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A proof of the divergence of the harmonic series

Alexander Frolkin

8 August 2001

We start off with the following definition of the Riemann Zeta function:

\begin{displaymath}
\zeta(s) := \frac{1}{\Gamma(s)}\int_0^\infty \frac{x^{s-1}}{{\rm e}^x
- 1} {\rm d}x
\end{displaymath}

We turn our attention to the integrand:

\begin{displaymath}
\frac{x^{s-1}}{{\rm e}^x - 1} = x^{s-1} \frac{1}{{\rm e}^x} ...
...}^{-x}} = {\rm e}^{-x} x^{s-1} \sum_{r=0}^\infty {\rm e}^{-rx}
\end{displaymath}

Some manipulation of the series yields

\begin{displaymath}
{\rm e}^{-x} x^{s-1} \sum_{r=0}^\infty {\rm e}^{-rx} = \sum_...
...e}^{-(r+1)x} x^{s-1} = \sum_{r=1}^\infty {\rm e}^{-rx} x^{s-1}
\end{displaymath}

Plugging back into the Zeta function,

\begin{displaymath}
\zeta(s) = \frac{1}{\Gamma(s)}\int_0^\infty \sum_{r=1}^\inft...
...sum_{r=1}^\infty
\int_0^\infty {\rm e}^{-rx} x^{s-1} {\rm d}x
\end{displaymath}

Substitute $u=rx$ in the integral1, so that

\begin{displaymath}
\int_0^\infty {\rm e}^{-rx} x^{s-1} {\rm d}x = \int_0^\inft...
...^\infty {\rm e}^{-u} u^{s-1} {\rm d}u = \frac{\Gamma(s)}{r^s}
\end{displaymath}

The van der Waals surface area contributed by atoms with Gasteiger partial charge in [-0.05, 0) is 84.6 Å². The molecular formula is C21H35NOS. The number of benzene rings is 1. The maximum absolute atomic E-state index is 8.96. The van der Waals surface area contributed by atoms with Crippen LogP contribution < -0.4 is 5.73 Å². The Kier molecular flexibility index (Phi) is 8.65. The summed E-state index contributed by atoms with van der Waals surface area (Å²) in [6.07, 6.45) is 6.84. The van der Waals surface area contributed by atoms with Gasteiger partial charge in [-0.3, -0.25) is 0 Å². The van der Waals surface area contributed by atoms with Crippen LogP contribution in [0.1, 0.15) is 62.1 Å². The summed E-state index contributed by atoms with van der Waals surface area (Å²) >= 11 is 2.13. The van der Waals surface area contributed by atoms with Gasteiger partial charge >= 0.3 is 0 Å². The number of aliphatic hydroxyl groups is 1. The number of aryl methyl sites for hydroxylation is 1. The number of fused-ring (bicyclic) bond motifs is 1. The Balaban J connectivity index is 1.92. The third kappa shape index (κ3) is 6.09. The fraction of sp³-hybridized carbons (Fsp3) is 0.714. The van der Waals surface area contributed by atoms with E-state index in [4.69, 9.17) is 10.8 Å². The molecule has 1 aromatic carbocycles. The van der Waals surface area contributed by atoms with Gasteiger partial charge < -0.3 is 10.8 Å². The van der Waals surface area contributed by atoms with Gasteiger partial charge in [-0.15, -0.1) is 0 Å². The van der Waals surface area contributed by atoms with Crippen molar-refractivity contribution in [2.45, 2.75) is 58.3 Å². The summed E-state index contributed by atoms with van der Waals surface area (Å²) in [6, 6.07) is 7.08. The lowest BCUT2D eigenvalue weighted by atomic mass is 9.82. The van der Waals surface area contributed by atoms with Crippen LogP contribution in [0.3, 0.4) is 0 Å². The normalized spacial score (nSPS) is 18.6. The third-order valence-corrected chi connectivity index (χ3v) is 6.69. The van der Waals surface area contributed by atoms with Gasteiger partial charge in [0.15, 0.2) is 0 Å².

Plugging back into the definition,

\begin{displaymath}
\zeta(s) = \frac{1}{\Gamma(s)} \sum_{r=1}^\infty \frac{\Gamma(s)}{r^s}
\end{displaymath}

This leads to the more common definition of the Riemann Zeta function,

\begin{displaymath}
\zeta(s) = \sum_{r=1}^\infty \frac{1}{r^s}
\end{displaymath}

If we put $s=1$, the function reduces to the harmonic series --

\begin{displaymath}
\zeta(1) = \sum_{r=1}^\infty \frac 1r
\end{displaymath}

We can find the value of $\zeta(1)$ using the integral definition. So, we have

\begin{displaymath}
\zeta(1) = \frac{1}{\Gamma(1)} \int_0^\infty \frac{{\rm d}x}{{\rm e}^x
- 1}
\end{displaymath}

To evaluate the integral

\begin{displaymath}
\mathcal{I} := \int_0^\infty \frac{{\rm d}x}{{\rm e}^x - 1}
\end{displaymath}

substitute

\begin{displaymath}
u = {\rm e}^x \mbox{ and so } {\rm d}x = \frac{{\rm d}u}{u}
\end{displaymath}

Hence,

\begin{displaymath}
\mathcal{I} = \int_1^\infty \frac{{\rm d}u}{(u-1)u} = \int_1^\infty \frac{{\rm d}u}{u - 1} - \int_1^\infty \frac{{\rm d}u}{u}
\end{displaymath}

Since these are improper integrals, in the Riemann sense, we need to take limits. Now,

\begin{displaymath}
\int_a^b \frac{{\rm d}u}{u-1} - \int_1^b \frac{{\rm d}u}{u} ...
...) -
\ln(a-1) - \ln b = \ln\left(1 - \frac 1b\right) - \ln(a-1)
\end{displaymath}

We have

\begin{displaymath}
\mathcal{I} = \lim_{b\to\infty, a\to 1^+} \ln\left(1 - \fra...
...ght) -
\ln(a - 1) = \lim_{a \to 1^+} - \ln(a - 1) = -(-\infty)
\end{displaymath}

Since

\begin{displaymath}
\Gamma(1) = \int_0^\infty {\rm e}^{-y} {\rm d}y = 1
\end{displaymath}

We have

\begin{displaymath}
\zeta(1) = \mathcal{I} = \infty
\end{displaymath}

Hence,

\begin{displaymath}
\sum_{r=1}^\infty \frac 1r = \infty
\end{displaymath}

completing the proof that the harmonic series diverges.$\Box$


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Alexander Frolkin 2001-08-16